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Cash flow forecasting

Cash flow is king when it comes to running a successful small business. Forecasting when money will come in and out will help you plan for the future.

Being able to predict peaks and troughs helps you avoid financial difficulties. It’s also a vital business planning tool. Use cash flow forecasts to plan for expansion and growth without overstretching your resources. 

What is a cash flow forecast?

A cash flow forecast is in essence a cashbook that projects your business’s income and outgoings for any given period in the future, eg week, month, quarter or financial year.

For each period, it lists:

  • your projected starting account balance
  • your predicted income
  • your estimating outgoings, eg bills, salaries, raw materials
  • your projected ending account balance
  • any money left over.

It’s typically presented as a spreadsheet, but many businesses use accounting software and work with their accountants or bookkeepers to ensure greater accuracy. 

A cash flow forecast is only as valuable as the information and detail put into it.

Look at sales cycles or other seasonal variations.

Look at sales cycles or other seasonal variations.

These will help you more accurately predict future ebbs and flows.

Predicting income

This needs careful thought. You’ll have to make an informed judgement call on how much income you think you’ll generate.

Include three variations of your predicted income:

  • A pessimistic estimate.
  • A realistic, or most likely, estimate.
  • An optimistic estimate.

You’ll be better prepared for different scenarios — and if you’re seeking capital, you can show investors and bank managers you’re not just planning for the best-case scenario.

Income isn’t just cash from sales.

Income isn’t just cash from sales.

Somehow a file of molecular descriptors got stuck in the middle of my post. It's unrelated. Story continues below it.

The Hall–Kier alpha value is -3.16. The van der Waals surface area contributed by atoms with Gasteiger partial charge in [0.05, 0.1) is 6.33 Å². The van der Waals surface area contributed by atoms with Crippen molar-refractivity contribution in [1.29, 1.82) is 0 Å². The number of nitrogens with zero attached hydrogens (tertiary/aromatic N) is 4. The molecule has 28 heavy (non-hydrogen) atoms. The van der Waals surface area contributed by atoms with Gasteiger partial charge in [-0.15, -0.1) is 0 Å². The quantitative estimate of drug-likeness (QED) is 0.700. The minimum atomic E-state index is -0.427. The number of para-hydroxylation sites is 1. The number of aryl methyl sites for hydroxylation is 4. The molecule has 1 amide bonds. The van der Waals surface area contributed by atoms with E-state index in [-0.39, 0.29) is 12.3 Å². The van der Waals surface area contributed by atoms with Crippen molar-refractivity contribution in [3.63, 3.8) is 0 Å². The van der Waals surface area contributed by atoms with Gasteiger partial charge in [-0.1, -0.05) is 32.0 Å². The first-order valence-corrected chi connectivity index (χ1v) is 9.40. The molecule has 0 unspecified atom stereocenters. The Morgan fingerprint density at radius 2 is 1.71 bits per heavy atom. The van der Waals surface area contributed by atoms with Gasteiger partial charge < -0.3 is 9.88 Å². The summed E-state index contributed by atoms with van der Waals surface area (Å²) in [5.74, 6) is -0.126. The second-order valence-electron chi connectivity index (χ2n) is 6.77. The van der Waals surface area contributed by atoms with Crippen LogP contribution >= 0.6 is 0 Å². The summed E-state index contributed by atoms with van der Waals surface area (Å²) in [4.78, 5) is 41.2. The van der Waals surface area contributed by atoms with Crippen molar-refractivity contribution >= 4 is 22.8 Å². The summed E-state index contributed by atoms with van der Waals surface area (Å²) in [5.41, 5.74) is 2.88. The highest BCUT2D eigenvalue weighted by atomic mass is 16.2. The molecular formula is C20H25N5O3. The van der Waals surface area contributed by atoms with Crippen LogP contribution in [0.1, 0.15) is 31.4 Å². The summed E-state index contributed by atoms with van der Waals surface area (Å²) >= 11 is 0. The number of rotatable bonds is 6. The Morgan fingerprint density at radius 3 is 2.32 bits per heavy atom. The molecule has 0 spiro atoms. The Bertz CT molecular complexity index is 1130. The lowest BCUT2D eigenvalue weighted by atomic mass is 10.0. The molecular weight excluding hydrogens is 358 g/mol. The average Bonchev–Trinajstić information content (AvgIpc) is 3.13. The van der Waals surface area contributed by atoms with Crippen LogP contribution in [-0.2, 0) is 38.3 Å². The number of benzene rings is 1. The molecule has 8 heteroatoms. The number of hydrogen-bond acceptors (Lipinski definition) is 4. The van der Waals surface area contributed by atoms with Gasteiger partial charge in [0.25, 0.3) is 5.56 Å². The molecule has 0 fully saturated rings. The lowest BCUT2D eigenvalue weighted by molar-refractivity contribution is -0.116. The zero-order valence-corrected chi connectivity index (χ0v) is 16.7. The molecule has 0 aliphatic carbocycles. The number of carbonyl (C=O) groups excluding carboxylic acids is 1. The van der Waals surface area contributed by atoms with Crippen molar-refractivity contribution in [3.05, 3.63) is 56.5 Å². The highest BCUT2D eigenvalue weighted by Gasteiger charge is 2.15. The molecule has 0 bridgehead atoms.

It includes other sources of money, eg cash injections from bank loans, interest on savings and income from investments.

Predicting income for established businesses

Use your past financial data to help predict your future income.

Include any expected bumps or hits to your income, eg periods of growth and investment, marketing drives, or holiday periods.

Predicting income for new businesses

Those new to business won’t have long-term existing sales data to go on — but you can still make informed predictions using benchmarking data and expert advice.

Forecasting daily or weekly will keep your finger on the pulse of day-to-day business.

Forecasting daily or weekly will keep your finger on the pulse of day-to-day business.

Longer forecasts will help plan strategic activities — and highlight if you need to step up sales or get more funding.

Estimating outgoings

The more detail, the better.

Drill into as many bills and expenses as possible, including everything from petty cash to winter heating bills.

If you’ve been in business for some time, look back over your past outgoings.

If you’re new to business, add up all the potentials costs of starting and running a business.

Speak to your accountant to make sure your list of outgoings is as definitive as possible.

Include any future cost changes, eg hiring new staff or paying off business loans.

Include any future cost changes, eg hiring new staff or paying off business loans.

How to use your forecasts

Cash flow forecasts are an important tool for all stages of business.

You can use forecasts to:

Common mistakes
  • Not doing it — cash flow forecasting is an effective tool to prevent financial trouble.
  • Being overly optimistic when you’re predicting future income — to have any real merit, your predictions need to be honest and backed up by data.
  • Not documenting your current financial activities — your past income and expenditures will help you accurately predict your future cash flow.

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